This isn’t done on grown women who know what they’re signing up for — and are aware of what they’ll lose. This is done to little girls, some just babies. Even in the mildest form, the clitoris is removed. And let’s be clear, this is the analogous organ to the penis. Do tell me what man in the cultures that do this would volunteer to have his penis sliced off with a razor blade? Or have it done to his son?

    I don’t much like male circumcision, although there’s evidence that, for men and for their partners, there are health benefits (circumcision on boys). And doing it when the boy is a baby is demonstrably easier than when the child is grown and morning wood makes an incision on the penis the stuff of nightmares. Still, I am against removing part of a child without their consent, which at that age, they cannot give.

    But for girls, it’s not the same thing. Not at all.

    The reasons are entirely cultural. It means the girl is part of the social norm. Part of the cultural motivation can be to control a girl’s impulse to have sex outside of marriage. It makes them seen as marriageable.  In societies where women are not considered fully human, where they go from being the property of their fathers (or other male relative) to being the property of their husbands, controlling sexuality is part and parcel of the overall expectation that women will behave in ways prescribed by the patriarchy — or else. It’s quite directly related to so-called “honor” killings. A woman who is free to express herself as she wills is considered a threat to both family and society.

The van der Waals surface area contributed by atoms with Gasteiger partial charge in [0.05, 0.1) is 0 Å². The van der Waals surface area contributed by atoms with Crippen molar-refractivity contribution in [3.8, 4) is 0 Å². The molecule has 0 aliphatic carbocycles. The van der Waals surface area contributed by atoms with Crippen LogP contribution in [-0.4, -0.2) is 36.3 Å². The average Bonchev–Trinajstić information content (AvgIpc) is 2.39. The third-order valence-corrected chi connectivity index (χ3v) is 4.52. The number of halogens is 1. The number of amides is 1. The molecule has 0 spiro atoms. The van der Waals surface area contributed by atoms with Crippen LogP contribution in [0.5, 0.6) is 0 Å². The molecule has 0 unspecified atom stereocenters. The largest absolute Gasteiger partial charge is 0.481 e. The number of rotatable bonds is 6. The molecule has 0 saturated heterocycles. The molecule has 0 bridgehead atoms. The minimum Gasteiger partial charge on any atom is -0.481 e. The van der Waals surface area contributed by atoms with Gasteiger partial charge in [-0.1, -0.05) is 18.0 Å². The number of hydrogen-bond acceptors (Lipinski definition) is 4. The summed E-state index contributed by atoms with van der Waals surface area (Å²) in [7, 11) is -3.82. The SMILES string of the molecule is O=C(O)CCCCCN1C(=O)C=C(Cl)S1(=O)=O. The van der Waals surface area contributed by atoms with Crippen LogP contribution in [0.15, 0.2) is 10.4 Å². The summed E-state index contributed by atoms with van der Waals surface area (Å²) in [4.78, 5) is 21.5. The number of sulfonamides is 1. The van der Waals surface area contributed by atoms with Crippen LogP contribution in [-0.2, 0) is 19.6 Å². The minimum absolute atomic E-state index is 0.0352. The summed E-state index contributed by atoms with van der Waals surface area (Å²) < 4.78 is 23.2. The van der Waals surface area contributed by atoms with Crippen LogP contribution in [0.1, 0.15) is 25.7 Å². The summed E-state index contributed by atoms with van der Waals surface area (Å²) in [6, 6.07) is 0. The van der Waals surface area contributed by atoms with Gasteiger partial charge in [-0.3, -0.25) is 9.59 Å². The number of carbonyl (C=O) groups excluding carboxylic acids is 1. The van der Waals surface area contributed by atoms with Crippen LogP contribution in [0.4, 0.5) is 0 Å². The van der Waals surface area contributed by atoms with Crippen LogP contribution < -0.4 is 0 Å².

Pardon me if I don’t give a rat’s ass about their cultures if it means that little girls and women suffer a hideous assault that lasts for a lifetime. You might think they would care about the baby who is likely to die with the woman when she tries to give birth, but even in the face of these losses, the mutilation continues.

    I remember reading about a young woman leading a documentarian into a village where FGM was common practice. I wish I could locate the reference because I want to cite it, but it was years ago and I might never be able to find it. I remember vividly what the young woman told the documentarian — that you could tell the little girls who had been mutilated from the little girls who hadn’t been yet. The little girls still whole hopped and played and danced like little crickets. The ones who had been cut walked slowly and painfully, like ancient women.

    FGM is an abomination and there’s no amount of cultural relativism that can excuse it. The idea of an adult woman subjecting herself to it makes my hair stand on end, but a grown woman gets to make her own choices, even if they stem from cultural coercion. Little girls, who are traditionally told nothing — not prepared in any way, could not possibly consent. They are babies and they have no idea of the consequences. They just want to go to school and play with their friends and be loved by their families and grow up to be happy.